Over my 50 years of giving financial advice, I have discovered that there are two types of planning for the unexpected.
First there are the traditional types of emergencies that we never know when they might happen.
These are things like health issues, loss of a job, illness or expenses related to innumerable things that can happen to any person or family.
For decades, we have advised our clients to have some cash available in case you need it when there is no access to the banking system.
How much? Experts advise three to six-month monthly budget.
We have advised clients to plan their estate for the unexpected.
Wills, trusts, powers-of-attorney, and other legal documents should current and available to the family members who will need them.
Securing adequate insurance is imperative. Of course, this would include medical, disability, life, homeowner, liability, auto and any risk that may devastate your assets.
This is a no-brainer for most of us, but keeping the limits up-to-date may be another issue.
It is imperative to keep all beneficiary designations up to date. This topic would include life insurance, IRA accounts, company retirement plans, and any account that would pass by beneficiary listing.
An extension of having beneficiaries up-to-date, is the titling of all assets. This may include property titles, investment accounts, business accounts, and funeral planning.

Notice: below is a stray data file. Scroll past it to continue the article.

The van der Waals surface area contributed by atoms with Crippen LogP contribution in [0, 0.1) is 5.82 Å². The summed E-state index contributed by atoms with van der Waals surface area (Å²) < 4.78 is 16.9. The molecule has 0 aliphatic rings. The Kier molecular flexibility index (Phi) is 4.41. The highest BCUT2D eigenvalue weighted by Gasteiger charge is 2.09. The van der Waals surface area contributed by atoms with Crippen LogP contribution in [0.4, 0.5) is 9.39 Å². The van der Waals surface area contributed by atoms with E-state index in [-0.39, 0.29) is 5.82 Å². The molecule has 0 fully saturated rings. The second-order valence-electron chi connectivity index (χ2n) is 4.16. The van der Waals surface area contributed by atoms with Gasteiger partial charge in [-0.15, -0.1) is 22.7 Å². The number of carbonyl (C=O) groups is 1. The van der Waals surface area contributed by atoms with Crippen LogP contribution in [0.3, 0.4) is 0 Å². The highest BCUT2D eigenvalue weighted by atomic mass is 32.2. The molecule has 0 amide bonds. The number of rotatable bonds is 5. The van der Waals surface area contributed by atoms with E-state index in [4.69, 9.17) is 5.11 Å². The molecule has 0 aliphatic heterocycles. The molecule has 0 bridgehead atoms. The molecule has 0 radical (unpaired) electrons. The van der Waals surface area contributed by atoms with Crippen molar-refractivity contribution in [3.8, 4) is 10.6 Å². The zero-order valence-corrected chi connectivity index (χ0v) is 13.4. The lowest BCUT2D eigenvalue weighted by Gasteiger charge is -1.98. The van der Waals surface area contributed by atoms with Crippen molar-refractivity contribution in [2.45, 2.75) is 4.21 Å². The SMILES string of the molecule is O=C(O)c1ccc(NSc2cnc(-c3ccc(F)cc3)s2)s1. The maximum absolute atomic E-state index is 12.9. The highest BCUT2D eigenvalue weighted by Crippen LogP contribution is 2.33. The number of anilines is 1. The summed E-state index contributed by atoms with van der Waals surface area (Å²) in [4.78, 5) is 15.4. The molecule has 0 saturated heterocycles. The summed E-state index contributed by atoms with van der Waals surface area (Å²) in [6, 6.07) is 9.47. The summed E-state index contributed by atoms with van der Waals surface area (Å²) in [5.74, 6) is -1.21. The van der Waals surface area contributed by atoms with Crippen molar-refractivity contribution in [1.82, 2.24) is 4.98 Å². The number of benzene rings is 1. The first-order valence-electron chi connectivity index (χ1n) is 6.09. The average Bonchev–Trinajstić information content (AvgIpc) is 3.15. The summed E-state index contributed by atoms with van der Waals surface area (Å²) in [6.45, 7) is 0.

None of these should surprise us.
If you are like most families, life can get complicated with a variety of assets, and more.
Then along comes something like the fires of 2017. Life changes with the direction of the wind.
You have just minutes to extract yourself from you home and a lifetime of accumulation. It is not about documents or planning, it is about survival.
I spoke to several people who lost everything from the fire. They escaped with just the “clothes on their backs.”
They had little or no time to gather their most valuable possessions. Life was preserved, but they lost many of their most cherished keepsakes.
Here are a few things you might keep at the ready for the next time. Next time? Will there be a next time? Don’t know, but it seems like there is always something.
As I wrote about last week, make a “go bag” with clothes, first aid kit, food and some water. Include a battery-operated radio, flashlight. Another bag might include papers like birth certificates, passports, or medical records.
Here are a few other ideas: Have some cash. How much? At least enough to pay expenses for a week. Sleeping bags are helpful. You never know where you might end up sleeping. Consider keepsakes like pictures, diaries, or memorabilia.
The list could be endless. The critical issue is the speed of availability. The Boy Scouts have it right. “Be Prepared.”
We are most sorry for all the losses: the loss of life, the loss of possessions, the loss of irreplaceable heirlooms. We are sincerely grateful for so many other things that survived.